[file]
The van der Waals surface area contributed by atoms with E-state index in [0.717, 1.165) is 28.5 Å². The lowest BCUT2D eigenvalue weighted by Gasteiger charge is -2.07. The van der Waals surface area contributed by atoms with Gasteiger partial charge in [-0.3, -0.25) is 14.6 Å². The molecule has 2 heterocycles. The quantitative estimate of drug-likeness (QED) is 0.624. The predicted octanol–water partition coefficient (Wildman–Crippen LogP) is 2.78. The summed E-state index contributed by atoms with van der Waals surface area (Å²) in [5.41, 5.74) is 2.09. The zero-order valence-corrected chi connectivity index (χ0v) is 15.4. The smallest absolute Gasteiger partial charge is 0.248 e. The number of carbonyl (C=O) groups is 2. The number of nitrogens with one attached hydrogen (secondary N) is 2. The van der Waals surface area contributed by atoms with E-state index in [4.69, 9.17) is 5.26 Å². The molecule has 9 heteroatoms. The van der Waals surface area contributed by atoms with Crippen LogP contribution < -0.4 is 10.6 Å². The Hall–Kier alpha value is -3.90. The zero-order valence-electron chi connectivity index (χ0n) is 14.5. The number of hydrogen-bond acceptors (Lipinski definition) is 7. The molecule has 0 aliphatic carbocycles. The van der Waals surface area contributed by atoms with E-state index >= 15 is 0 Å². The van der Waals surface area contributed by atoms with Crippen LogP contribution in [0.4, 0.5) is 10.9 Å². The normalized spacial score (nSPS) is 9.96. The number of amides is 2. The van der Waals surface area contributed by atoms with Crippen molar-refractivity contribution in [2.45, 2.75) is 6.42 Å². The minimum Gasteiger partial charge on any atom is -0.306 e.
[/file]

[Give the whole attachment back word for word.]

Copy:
The van der Waals surface area contributed by atoms with E-state index in [0.717, 1.165) is 28.5 Å². The lowest BCUT2D eigenvalue weighted by Gasteiger charge is -2.07. The van der Waals surface area contributed by atoms with Gasteiger partial charge in [-0.3, -0.25) is 14.6 Å². The molecule has 2 heterocycles. The quantitative estimate of drug-likeness (QED) is 0.624. The predicted octanol–water partition coefficient (Wildman–Crippen LogP) is 2.78. The summed E-state index contributed by atoms with van der Waals surface area (Å²) in [5.41, 5.74) is 2.09. The zero-order valence-corrected chi connectivity index (χ0v) is 15.4. The smallest absolute Gasteiger partial charge is 0.248 e. The number of carbonyl (C=O) groups is 2. The number of nitrogens with one attached hydrogen (secondary N) is 2. The van der Waals surface area contributed by atoms with E-state index in [4.69, 9.17) is 5.26 Å². The molecule has 9 heteroatoms. The van der Waals surface area contributed by atoms with Crippen LogP contribution < -0.4 is 10.6 Å². The Hall–Kier alpha value is -3.90. The zero-order valence-electron chi connectivity index (χ0n) is 14.5. The number of hydrogen-bond acceptors (Lipinski definition) is 7. The molecule has 0 aliphatic carbocycles. The van der Waals surface area contributed by atoms with E-state index >= 15 is 0 Å². The van der Waals surface area contributed by atoms with Crippen LogP contribution in [0.4, 0.5) is 10.9 Å². The normalized spacial score (nSPS) is 9.96. The number of amides is 2. The van der Waals surface area contributed by atoms with Crippen molar-refractivity contribution in [2.45, 2.75) is 6.42 Å². The minimum Gasteiger partial charge on any atom is -0.306 e.